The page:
Written by: Haneen
In 2015, Shaykh Omar Suleiman posted a status on Facebook encouraging people to join a Ramadan challenge. The challenge entailed a Ramadan with no processed sugar or high fructose corn syrup. Natural sugars such as those found in dates, honey, and fruits were permissible. As a healthy food enthusiast, I thought this sounded pretty reasonable until I realized that also meant saying no to that heavenly piece of Palestinian yumminess known as knafah. I did, however, realize Ramadan was just the perfect timing for this challenge, given that I would be fasting 17 out of 24 hours a day.
The first week was the real part of the challenge. I found myself constantly craving desserts I don’t typically eat, as though my body was rejecting every thought of eliminating processed sugar. The cravings toned down as the end of the second week rolled over. I also started noticing a significant increase in my energy levels, especially after being lethargic for the first week and a half of the challenge. By the end of Ramadan, I felt great! I was healthy, energized, and by then, rejecting that dessert at the mosque became a piece of cake! I no longer craved sugar!
Ever since then, I have been committed to a mostly follow a sugar-free diet. However, I am a believer in sustainable lifestyle changes. Therefore, I acknowledge that a dessert every now and then never hurt anyone!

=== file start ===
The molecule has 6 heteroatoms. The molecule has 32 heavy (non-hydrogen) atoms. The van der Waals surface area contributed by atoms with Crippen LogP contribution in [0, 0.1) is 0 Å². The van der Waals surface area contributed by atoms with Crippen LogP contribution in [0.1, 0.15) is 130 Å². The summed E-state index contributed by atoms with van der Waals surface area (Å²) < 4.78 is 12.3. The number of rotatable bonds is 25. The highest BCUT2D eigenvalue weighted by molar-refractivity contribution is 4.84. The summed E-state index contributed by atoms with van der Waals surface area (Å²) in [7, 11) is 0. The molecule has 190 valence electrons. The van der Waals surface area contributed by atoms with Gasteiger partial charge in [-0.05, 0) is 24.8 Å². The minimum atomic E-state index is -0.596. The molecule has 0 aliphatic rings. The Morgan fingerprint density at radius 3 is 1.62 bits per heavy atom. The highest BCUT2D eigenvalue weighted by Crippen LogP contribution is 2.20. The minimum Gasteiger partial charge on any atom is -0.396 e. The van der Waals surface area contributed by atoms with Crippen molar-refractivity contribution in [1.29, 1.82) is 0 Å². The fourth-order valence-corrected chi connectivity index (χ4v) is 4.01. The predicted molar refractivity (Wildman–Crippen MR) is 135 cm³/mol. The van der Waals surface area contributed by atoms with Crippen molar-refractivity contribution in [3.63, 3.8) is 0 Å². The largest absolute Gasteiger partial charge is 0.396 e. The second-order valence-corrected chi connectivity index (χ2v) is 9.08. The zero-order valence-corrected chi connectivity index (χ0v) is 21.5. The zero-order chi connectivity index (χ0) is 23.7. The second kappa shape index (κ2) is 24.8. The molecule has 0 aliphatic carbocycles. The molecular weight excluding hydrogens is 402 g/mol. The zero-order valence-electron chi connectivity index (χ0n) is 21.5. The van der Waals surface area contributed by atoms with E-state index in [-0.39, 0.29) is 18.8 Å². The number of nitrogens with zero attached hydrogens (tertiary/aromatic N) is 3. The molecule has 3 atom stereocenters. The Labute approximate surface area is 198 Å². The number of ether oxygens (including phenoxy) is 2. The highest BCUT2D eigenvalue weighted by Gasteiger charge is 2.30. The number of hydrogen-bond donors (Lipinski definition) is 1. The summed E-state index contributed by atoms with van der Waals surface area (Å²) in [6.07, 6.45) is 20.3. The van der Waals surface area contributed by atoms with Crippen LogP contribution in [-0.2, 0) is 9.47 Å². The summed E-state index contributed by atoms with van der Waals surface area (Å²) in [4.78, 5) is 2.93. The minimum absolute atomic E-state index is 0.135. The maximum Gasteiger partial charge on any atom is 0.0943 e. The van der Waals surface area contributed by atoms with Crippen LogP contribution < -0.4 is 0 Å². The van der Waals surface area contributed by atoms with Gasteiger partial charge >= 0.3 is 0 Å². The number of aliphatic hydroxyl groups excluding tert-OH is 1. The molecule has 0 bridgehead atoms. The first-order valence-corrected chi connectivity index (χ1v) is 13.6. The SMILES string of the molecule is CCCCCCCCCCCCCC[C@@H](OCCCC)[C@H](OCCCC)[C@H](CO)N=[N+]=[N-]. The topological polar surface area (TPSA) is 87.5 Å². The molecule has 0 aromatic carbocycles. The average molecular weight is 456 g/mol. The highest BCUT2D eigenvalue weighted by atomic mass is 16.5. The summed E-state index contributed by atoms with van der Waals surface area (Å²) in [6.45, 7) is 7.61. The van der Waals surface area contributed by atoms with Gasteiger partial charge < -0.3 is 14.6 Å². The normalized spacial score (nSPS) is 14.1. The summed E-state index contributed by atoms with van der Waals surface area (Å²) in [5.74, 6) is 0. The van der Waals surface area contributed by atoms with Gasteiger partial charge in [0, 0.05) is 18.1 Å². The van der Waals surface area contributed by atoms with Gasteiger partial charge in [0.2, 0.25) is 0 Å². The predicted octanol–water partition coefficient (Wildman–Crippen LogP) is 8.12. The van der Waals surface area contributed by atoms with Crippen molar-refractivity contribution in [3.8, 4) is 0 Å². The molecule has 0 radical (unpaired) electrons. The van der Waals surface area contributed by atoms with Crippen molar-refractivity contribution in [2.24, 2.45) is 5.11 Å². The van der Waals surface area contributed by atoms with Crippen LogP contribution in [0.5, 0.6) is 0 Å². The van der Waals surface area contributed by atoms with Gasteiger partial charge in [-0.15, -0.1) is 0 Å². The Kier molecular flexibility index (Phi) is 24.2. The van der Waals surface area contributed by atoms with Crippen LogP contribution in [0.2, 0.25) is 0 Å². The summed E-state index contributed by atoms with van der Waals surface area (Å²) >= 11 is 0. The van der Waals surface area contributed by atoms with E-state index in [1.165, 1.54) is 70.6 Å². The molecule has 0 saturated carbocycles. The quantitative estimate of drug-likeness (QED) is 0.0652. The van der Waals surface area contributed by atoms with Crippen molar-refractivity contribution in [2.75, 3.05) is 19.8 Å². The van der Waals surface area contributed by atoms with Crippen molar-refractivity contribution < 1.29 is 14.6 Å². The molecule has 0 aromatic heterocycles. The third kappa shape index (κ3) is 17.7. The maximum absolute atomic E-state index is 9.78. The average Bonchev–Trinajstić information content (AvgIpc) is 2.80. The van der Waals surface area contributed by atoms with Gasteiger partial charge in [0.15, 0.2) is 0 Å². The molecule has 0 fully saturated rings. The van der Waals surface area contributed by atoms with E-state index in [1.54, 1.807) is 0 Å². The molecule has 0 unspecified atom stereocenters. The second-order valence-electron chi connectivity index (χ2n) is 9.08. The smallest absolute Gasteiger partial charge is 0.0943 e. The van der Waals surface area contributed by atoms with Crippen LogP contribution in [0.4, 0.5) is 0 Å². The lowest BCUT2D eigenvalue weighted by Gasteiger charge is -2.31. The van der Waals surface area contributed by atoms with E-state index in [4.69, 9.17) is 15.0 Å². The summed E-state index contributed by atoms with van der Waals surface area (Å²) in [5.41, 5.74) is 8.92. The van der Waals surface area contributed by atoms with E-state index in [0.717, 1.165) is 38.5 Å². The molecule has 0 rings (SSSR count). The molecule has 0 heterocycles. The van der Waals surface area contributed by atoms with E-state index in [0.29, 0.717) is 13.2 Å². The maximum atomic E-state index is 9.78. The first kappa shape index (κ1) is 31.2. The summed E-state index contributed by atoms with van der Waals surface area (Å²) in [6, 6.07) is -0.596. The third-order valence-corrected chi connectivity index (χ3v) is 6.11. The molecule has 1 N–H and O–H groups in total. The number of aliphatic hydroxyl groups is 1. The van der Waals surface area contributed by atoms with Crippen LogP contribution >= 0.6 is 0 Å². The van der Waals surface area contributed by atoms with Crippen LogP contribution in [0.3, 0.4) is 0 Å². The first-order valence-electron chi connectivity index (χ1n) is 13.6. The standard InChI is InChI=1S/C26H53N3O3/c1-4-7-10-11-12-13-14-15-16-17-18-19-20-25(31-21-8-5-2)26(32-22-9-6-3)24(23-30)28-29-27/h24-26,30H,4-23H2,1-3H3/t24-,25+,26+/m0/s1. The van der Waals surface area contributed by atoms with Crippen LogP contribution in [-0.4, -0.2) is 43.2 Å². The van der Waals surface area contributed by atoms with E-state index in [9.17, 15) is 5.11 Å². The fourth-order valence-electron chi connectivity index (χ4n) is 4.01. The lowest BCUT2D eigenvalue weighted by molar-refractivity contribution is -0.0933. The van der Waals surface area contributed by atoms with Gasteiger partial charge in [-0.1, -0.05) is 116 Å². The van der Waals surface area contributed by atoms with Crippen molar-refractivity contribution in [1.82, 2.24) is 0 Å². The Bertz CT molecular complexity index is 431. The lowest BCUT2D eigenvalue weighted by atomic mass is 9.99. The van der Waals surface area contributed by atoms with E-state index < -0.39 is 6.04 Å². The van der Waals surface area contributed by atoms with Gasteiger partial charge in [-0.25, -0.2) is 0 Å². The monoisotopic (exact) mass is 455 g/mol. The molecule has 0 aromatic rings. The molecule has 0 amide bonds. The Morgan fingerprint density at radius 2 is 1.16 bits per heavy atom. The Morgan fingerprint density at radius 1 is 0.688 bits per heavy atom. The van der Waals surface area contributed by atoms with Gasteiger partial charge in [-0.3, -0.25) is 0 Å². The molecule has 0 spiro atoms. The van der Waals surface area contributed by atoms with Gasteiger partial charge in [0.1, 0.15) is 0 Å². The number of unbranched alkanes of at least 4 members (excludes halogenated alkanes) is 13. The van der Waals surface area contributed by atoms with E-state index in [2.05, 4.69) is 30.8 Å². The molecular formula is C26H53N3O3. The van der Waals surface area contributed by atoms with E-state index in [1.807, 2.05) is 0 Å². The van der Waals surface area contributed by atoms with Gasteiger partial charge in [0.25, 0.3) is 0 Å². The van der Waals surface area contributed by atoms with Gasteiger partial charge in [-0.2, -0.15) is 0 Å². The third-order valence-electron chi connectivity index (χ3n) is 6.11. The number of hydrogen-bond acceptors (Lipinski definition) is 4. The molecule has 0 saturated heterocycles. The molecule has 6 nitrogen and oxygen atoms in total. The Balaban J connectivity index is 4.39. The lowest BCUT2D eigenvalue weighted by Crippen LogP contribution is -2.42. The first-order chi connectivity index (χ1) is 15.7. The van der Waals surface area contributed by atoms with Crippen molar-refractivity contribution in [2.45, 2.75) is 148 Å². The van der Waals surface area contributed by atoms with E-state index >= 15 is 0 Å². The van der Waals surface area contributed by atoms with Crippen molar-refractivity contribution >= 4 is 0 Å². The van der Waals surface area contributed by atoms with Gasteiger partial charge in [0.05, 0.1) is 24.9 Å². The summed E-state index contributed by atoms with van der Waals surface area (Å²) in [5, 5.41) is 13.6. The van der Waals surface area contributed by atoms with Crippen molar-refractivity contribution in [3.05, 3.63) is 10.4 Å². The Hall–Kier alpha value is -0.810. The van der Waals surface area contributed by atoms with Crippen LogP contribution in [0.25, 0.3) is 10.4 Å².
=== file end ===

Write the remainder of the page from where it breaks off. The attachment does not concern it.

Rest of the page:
Here are a few tips I learned along the way:
- Read and understand food labels. Nowadays, sugar is added to just about everything. Foods you don’t necessarily consider sweet-tasting are often loaded with sugar. Examples include salad dressings, sauces, and crackers.
- Learn the concealed names of sugars. The food industry has become quite smart about hoe they list sugar in the ingredients due to the increased awareness of the side effects of high sugar diets. They often list sugar names less commonly known to the general public, such as evaporated cane syrup, agave nectar, molasses, and corn sweetener.
- Start in the right setting. It is very important to choose the time and place that you start cutting sugar from your diet. You want to start when and where you can accommodate the transition. Starting while on a vacation in a foreign country where you cannot understand food labels is probably not feasible.
- Be realistic. Transition slowly. It is important to remain realistic in order to maintain the change. We often don’t realize how much sugar we consume until we begin limiting its intake and become more aware of its presence in the least expected of foods. Do not attempt to completely swear off sugar for the rest of your life. Cheat days are okay every now and then, given that you maintain a balanced diet to the best of your abilities. They will actually help you commit to a lifestyle of low sugar intake rather than a temporary period of complete deprivation.
- Focus on consuming a balanced diet. Integrating diverse and healthy foods into your daily life is always important, but is even more so when trying to limit sugar intake. By providing your body with the essential minerals and vitamins it needs, it will be fueled without the need for sugar. Therefore, a balanced diet is essential to limiting sugar cravings.
I hope these tips help you limit your sugar intake and live healthier! As always, I look forward to hearing your feedback and experiences.
Finally, always remember that healthy is beautiful!
Stay healthy, stay beautiful.